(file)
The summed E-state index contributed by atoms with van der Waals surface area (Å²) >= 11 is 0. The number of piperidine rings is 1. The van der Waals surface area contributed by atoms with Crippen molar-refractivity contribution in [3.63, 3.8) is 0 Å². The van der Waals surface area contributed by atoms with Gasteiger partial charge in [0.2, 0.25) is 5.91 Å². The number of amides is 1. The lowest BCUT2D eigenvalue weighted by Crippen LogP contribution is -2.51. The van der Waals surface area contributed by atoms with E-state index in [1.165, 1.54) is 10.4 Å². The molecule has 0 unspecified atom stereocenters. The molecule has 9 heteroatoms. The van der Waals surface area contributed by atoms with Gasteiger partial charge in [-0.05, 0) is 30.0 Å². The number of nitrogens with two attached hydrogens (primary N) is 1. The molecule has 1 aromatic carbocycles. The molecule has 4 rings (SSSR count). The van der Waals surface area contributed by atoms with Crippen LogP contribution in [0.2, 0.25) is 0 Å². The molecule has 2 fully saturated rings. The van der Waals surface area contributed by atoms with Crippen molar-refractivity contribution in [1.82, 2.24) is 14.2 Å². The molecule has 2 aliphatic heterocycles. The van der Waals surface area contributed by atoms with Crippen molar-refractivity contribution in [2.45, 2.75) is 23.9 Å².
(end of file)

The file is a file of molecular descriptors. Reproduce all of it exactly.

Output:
The summed E-state index contributed by atoms with van der Waals surface area (Å²) >= 11 is 0. The number of piperidine rings is 1. The van der Waals surface area contributed by atoms with Crippen molar-refractivity contribution in [3.63, 3.8) is 0 Å². The van der Waals surface area contributed by atoms with Gasteiger partial charge in [0.2, 0.25) is 5.91 Å². The number of amides is 1. The lowest BCUT2D eigenvalue weighted by Crippen LogP contribution is -2.51. The van der Waals surface area contributed by atoms with E-state index in [1.165, 1.54) is 10.4 Å². The molecule has 0 unspecified atom stereocenters. The molecule has 9 heteroatoms. The van der Waals surface area contributed by atoms with Gasteiger partial charge in [-0.05, 0) is 30.0 Å². The number of nitrogens with two attached hydrogens (primary N) is 1. The molecule has 1 aromatic carbocycles. The molecule has 4 rings (SSSR count). The van der Waals surface area contributed by atoms with Crippen LogP contribution in [0.2, 0.25) is 0 Å². The molecule has 2 fully saturated rings. The van der Waals surface area contributed by atoms with Crippen molar-refractivity contribution in [1.82, 2.24) is 14.2 Å². The molecule has 2 aliphatic heterocycles. The van der Waals surface area contributed by atoms with Crippen molar-refractivity contribution in [2.45, 2.75) is 23.9 Å².